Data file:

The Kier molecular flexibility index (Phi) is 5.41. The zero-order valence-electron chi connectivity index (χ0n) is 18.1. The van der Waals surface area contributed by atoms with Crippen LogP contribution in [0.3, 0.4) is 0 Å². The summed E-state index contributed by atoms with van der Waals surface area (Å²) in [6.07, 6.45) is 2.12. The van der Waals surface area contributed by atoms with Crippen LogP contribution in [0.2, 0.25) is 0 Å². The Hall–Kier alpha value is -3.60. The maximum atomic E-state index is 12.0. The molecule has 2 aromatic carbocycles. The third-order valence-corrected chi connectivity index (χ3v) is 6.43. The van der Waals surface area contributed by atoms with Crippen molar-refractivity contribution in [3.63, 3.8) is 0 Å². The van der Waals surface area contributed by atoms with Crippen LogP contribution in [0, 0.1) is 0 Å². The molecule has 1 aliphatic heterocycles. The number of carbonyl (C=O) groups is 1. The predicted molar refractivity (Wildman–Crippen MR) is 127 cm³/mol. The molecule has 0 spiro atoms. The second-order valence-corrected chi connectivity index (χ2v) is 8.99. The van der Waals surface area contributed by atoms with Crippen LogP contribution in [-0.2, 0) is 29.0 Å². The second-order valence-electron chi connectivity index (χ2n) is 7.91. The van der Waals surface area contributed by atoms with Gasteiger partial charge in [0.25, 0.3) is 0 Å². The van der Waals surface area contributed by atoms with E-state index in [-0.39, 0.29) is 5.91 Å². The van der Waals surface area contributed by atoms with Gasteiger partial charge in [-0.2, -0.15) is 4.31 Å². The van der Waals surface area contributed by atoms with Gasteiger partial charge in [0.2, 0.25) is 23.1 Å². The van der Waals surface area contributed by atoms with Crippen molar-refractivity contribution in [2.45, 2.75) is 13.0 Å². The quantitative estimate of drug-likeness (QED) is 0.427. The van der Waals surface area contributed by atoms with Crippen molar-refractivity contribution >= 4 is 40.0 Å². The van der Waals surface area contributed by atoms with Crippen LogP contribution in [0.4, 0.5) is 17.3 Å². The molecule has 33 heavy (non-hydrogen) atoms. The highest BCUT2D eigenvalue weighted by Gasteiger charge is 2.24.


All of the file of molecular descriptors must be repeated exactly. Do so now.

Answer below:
The Kier molecular flexibility index (Phi) is 5.41. The zero-order valence-electron chi connectivity index (χ0n) is 18.1. The van der Waals surface area contributed by atoms with Crippen LogP contribution in [0.3, 0.4) is 0 Å². The summed E-state index contributed by atoms with van der Waals surface area (Å²) in [6.07, 6.45) is 2.12. The van der Waals surface area contributed by atoms with Crippen LogP contribution in [0.2, 0.25) is 0 Å². The Hall–Kier alpha value is -3.60. The maximum atomic E-state index is 12.0. The molecule has 2 aromatic carbocycles. The third-order valence-corrected chi connectivity index (χ3v) is 6.43. The van der Waals surface area contributed by atoms with Crippen molar-refractivity contribution in [3.63, 3.8) is 0 Å². The van der Waals surface area contributed by atoms with Crippen LogP contribution in [0, 0.1) is 0 Å². The molecule has 1 aliphatic heterocycles. The number of carbonyl (C=O) groups is 1. The predicted molar refractivity (Wildman–Crippen MR) is 127 cm³/mol. The molecule has 0 spiro atoms. The second-order valence-corrected chi connectivity index (χ2v) is 8.99. The van der Waals surface area contributed by atoms with Crippen LogP contribution in [-0.2, 0) is 29.0 Å². The second-order valence-electron chi connectivity index (χ2n) is 7.91. The van der Waals surface area contributed by atoms with Gasteiger partial charge in [0.25, 0.3) is 0 Å². The van der Waals surface area contributed by atoms with E-state index in [-0.39, 0.29) is 5.91 Å². The van der Waals surface area contributed by atoms with Gasteiger partial charge in [-0.2, -0.15) is 4.31 Å². The van der Waals surface area contributed by atoms with Gasteiger partial charge in [0.2, 0.25) is 23.1 Å². The van der Waals surface area contributed by atoms with Crippen molar-refractivity contribution in [2.45, 2.75) is 13.0 Å². The quantitative estimate of drug-likeness (QED) is 0.427. The van der Waals surface area contributed by atoms with Crippen molar-refractivity contribution >= 4 is 40.0 Å². The van der Waals surface area contributed by atoms with Crippen LogP contribution in [0.4, 0.5) is 17.3 Å². The molecule has 33 heavy (non-hydrogen) atoms. The highest BCUT2D eigenvalue weighted by Gasteiger charge is 2.24.